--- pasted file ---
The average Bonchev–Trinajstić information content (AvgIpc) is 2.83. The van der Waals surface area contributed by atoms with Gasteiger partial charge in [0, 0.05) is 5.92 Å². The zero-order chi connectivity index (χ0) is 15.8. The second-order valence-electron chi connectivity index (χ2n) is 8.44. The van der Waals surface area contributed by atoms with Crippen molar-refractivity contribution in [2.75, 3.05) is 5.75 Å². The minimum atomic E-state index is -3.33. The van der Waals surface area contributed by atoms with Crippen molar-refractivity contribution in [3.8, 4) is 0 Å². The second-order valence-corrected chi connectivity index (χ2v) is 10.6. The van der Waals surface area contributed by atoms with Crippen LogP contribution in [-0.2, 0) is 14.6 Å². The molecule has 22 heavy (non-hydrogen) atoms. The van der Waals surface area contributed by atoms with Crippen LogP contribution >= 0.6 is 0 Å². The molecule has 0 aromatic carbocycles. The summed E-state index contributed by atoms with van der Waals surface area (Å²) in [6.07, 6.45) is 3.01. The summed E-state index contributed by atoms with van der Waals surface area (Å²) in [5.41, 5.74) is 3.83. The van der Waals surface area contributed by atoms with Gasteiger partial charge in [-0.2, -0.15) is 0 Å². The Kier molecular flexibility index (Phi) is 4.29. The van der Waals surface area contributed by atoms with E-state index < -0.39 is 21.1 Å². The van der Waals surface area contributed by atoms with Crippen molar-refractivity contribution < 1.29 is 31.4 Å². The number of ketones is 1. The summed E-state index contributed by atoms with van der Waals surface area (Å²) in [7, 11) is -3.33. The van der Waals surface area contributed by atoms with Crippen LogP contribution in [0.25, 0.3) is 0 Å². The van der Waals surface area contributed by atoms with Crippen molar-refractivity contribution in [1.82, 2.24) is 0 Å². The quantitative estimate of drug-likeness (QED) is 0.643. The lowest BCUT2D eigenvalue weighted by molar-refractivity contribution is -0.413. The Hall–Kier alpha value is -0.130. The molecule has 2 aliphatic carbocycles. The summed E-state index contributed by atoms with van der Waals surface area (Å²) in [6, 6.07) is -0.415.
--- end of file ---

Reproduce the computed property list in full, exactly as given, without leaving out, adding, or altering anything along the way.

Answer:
The average Bonchev–Trinajstić information content (AvgIpc) is 2.83. The van der Waals surface area contributed by atoms with Gasteiger partial charge in [0, 0.05) is 5.92 Å². The zero-order chi connectivity index (χ0) is 15.8. The second-order valence-electron chi connectivity index (χ2n) is 8.44. The van der Waals surface area contributed by atoms with Crippen molar-refractivity contribution in [2.75, 3.05) is 5.75 Å². The minimum atomic E-state index is -3.33. The van der Waals surface area contributed by atoms with Crippen molar-refractivity contribution in [3.8, 4) is 0 Å². The second-order valence-corrected chi connectivity index (χ2v) is 10.6. The van der Waals surface area contributed by atoms with Crippen LogP contribution in [-0.2, 0) is 14.6 Å². The molecule has 22 heavy (non-hydrogen) atoms. The van der Waals surface area contributed by atoms with Crippen LogP contribution >= 0.6 is 0 Å². The molecule has 0 aromatic carbocycles. The summed E-state index contributed by atoms with van der Waals surface area (Å²) in [6.07, 6.45) is 3.01. The summed E-state index contributed by atoms with van der Waals surface area (Å²) in [5.41, 5.74) is 3.83. The van der Waals surface area contributed by atoms with Gasteiger partial charge in [-0.2, -0.15) is 0 Å². The Kier molecular flexibility index (Phi) is 4.29. The van der Waals surface area contributed by atoms with E-state index < -0.39 is 21.1 Å². The van der Waals surface area contributed by atoms with Crippen molar-refractivity contribution < 1.29 is 31.4 Å². The number of ketones is 1. The summed E-state index contributed by atoms with van der Waals surface area (Å²) in [7, 11) is -3.33. The van der Waals surface area contributed by atoms with Crippen LogP contribution in [0.25, 0.3) is 0 Å². The van der Waals surface area contributed by atoms with Crippen molar-refractivity contribution in [1.82, 2.24) is 0 Å². The quantitative estimate of drug-likeness (QED) is 0.643. The lowest BCUT2D eigenvalue weighted by molar-refractivity contribution is -0.413. The Hall–Kier alpha value is -0.130. The molecule has 2 aliphatic carbocycles. The summed E-state index contributed by atoms with van der Waals surface area (Å²) in [6, 6.07) is -0.415.